Galle International Stadium is a cricket stadium in Galle, Sri Lanka, bordered on two sides by the Indian Ocean and located close to Galle Fort. It is regarded as one of the most beautiful cricket fields in the entire globe. It was once referred to as “The Esplanade” and is the home field of the Galle Cricket Club before being upgraded to meet international cricket standards. The Sri Lankan national cricket team considers this stadium to be one of their luckiest grounds.
Galle International Stadium History
The stadium was constructed in 1876 as a racetrack. There was no permanent pavilion until 1892 when a “great stand” was erected on the advice of P. A. Templer, the Galle Municipal Council’s secretary at the time. After a while, cricket matches took precedence over racing at the track.
In May 1888, Richmond College, Galle, and All Saints’ College, Galle played their first intercollegiate cricket match at this location, which at the time was known as the “Galle Esplanade.” One of Sri Lanka’s longest cricket match series, the Richmond-Mahinda Annual Cricket Encounter has been played at this location annually since 1905.
The area was formally designated as a cricket stadium in 1927. On February 29, 1984, the venue played host to its inaugural match in the first class. In 1945, the stadium’s turf wicket was installed with the help of Dhanapala Lorensu Hewa, the Galle Cricket Ground’s Secretary at the time. For this, the Colombo Cricket Club’s support was also enlisted.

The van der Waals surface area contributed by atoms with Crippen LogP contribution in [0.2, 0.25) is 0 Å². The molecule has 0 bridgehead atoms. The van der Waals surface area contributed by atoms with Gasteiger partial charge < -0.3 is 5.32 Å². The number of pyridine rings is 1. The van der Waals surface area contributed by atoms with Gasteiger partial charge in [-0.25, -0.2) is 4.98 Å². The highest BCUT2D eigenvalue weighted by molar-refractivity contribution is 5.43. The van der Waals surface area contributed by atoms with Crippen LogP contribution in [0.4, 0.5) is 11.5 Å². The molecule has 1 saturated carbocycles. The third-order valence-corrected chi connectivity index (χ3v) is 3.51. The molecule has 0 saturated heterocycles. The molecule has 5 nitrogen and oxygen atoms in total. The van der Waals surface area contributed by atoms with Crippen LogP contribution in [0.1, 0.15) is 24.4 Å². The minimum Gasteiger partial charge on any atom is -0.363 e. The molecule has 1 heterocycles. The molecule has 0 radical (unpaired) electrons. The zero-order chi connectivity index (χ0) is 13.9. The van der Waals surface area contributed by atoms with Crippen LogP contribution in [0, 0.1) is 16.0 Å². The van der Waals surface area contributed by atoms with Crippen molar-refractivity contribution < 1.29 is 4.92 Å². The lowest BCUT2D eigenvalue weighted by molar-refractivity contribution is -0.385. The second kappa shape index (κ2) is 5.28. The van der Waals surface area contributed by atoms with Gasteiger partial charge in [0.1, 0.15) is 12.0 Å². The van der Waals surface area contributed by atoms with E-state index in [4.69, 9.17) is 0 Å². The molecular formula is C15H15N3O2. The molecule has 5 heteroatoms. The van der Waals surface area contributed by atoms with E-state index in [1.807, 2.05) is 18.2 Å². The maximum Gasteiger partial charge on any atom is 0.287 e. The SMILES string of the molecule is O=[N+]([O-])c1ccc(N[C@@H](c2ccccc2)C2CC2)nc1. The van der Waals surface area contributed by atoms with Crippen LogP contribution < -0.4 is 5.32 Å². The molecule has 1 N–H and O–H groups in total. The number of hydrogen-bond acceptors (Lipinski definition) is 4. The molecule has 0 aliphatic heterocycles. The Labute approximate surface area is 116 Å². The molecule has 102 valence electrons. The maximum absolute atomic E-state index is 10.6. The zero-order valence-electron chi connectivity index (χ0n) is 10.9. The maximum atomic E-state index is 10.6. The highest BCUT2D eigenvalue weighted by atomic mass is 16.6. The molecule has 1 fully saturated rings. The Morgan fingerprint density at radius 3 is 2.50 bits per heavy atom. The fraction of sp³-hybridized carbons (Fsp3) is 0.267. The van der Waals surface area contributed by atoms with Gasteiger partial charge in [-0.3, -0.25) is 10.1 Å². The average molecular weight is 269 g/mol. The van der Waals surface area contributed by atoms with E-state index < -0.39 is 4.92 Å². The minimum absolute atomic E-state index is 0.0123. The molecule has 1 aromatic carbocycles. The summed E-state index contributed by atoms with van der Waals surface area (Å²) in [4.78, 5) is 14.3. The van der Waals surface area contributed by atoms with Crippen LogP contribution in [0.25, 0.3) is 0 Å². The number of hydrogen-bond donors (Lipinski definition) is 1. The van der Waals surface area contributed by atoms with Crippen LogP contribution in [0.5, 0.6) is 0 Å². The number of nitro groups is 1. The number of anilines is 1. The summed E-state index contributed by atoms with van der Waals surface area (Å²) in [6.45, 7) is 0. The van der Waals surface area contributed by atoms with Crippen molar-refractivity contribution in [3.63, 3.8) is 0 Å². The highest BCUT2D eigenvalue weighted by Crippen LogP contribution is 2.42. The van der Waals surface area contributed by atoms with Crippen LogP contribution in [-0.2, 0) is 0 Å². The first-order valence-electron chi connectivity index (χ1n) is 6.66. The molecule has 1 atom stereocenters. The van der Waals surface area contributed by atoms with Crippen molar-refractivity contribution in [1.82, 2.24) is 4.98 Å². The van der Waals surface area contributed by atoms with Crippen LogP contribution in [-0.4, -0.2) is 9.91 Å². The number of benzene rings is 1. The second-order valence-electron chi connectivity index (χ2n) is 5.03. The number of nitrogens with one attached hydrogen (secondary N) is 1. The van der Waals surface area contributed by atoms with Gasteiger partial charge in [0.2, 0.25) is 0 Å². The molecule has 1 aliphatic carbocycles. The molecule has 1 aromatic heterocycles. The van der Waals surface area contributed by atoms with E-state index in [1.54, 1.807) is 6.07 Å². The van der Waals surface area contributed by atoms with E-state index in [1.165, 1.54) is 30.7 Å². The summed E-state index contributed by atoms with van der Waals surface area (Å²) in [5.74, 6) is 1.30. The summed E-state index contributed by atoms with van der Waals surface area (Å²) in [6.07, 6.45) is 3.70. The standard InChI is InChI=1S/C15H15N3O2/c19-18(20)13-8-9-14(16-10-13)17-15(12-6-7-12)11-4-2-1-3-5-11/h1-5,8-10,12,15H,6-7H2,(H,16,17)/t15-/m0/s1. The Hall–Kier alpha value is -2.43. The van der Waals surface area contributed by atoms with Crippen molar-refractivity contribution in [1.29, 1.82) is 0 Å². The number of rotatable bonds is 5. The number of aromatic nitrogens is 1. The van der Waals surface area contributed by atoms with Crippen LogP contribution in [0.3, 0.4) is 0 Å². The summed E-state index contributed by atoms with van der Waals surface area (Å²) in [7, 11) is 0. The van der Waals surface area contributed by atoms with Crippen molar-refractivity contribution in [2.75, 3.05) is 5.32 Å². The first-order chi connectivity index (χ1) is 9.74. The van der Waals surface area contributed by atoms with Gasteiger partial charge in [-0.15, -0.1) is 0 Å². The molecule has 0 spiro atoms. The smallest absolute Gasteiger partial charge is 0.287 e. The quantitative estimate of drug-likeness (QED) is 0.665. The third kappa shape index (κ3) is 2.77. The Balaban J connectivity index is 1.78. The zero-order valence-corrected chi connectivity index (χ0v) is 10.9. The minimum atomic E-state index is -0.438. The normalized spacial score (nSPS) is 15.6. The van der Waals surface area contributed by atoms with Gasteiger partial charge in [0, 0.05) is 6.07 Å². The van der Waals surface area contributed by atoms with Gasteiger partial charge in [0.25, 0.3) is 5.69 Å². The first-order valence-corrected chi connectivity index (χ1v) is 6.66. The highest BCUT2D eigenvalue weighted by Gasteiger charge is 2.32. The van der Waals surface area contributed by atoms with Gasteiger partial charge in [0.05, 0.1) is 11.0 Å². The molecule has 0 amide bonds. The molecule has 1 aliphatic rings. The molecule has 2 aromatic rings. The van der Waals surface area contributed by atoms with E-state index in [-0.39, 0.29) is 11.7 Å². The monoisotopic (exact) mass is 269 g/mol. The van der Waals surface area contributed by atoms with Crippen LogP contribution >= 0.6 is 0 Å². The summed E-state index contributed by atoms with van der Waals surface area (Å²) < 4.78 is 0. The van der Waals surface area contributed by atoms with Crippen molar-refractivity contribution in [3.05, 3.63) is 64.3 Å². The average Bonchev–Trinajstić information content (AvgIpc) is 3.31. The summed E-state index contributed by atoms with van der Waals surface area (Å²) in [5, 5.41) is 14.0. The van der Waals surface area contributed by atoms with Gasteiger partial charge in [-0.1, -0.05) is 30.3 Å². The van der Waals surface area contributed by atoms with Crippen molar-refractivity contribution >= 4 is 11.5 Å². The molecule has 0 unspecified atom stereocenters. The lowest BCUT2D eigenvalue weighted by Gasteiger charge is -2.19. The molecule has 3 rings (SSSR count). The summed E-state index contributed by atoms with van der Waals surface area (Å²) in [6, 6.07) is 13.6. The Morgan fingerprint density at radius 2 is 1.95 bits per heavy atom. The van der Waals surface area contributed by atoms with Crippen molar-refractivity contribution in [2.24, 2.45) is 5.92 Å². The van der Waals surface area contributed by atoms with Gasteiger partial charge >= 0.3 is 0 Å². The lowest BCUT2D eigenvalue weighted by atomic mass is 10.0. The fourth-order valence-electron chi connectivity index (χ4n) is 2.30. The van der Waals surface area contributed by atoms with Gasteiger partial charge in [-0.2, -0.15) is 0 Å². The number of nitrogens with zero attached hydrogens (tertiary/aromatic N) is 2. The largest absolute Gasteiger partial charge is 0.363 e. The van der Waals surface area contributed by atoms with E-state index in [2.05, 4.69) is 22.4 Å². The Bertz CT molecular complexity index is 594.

The field was eventually updated to meet international cricket standards and became Sri Lanka’s fifth Test-capable international cricket arena. On June 3, 1998, the first test match was held on the field. Sri Lanka defeated New Zealand by an innings and 16 runs in the match between the two countries.
Galle International Stadium Renovation
The opening ODI between India and Sri Lanka was supposed to take place on June 25, 1998, however, it was postponed because the ground was soggy after overnight rain and heavy morning rain. The wave caused by the Indian Ocean earthquake on December 26, 2004, left the terrain in ruins, with floodwaters reaching a depth of 30 meters.
The majority of the stadium’s structures were destroyed, while the ground sustained serious damage. The stadium served as a temporary home for hundreds of tsunami refugees in the weeks after the disaster. In order to help the survivors, a helipad and a temporary refugee camp were built there. The Galle International Stadium underwent renovations beginning on May 8, 2006.
A new pavilion and a media center were among the various new structures included in the expansive restoration. There was also more room for spectator seating. On December 17, 2007, President Mahinda Rajapakse inaugurated the renovated stadium. The inaugural Test match between England and Sri Lanka was played on the same day as the stadium’s reopening and ended in a tie.
Galle International Stadium Records and statistics
Galle International Stadium Teams result summary
ODI match teams summary
Test match teams summary
Content Credit:- Wikipedia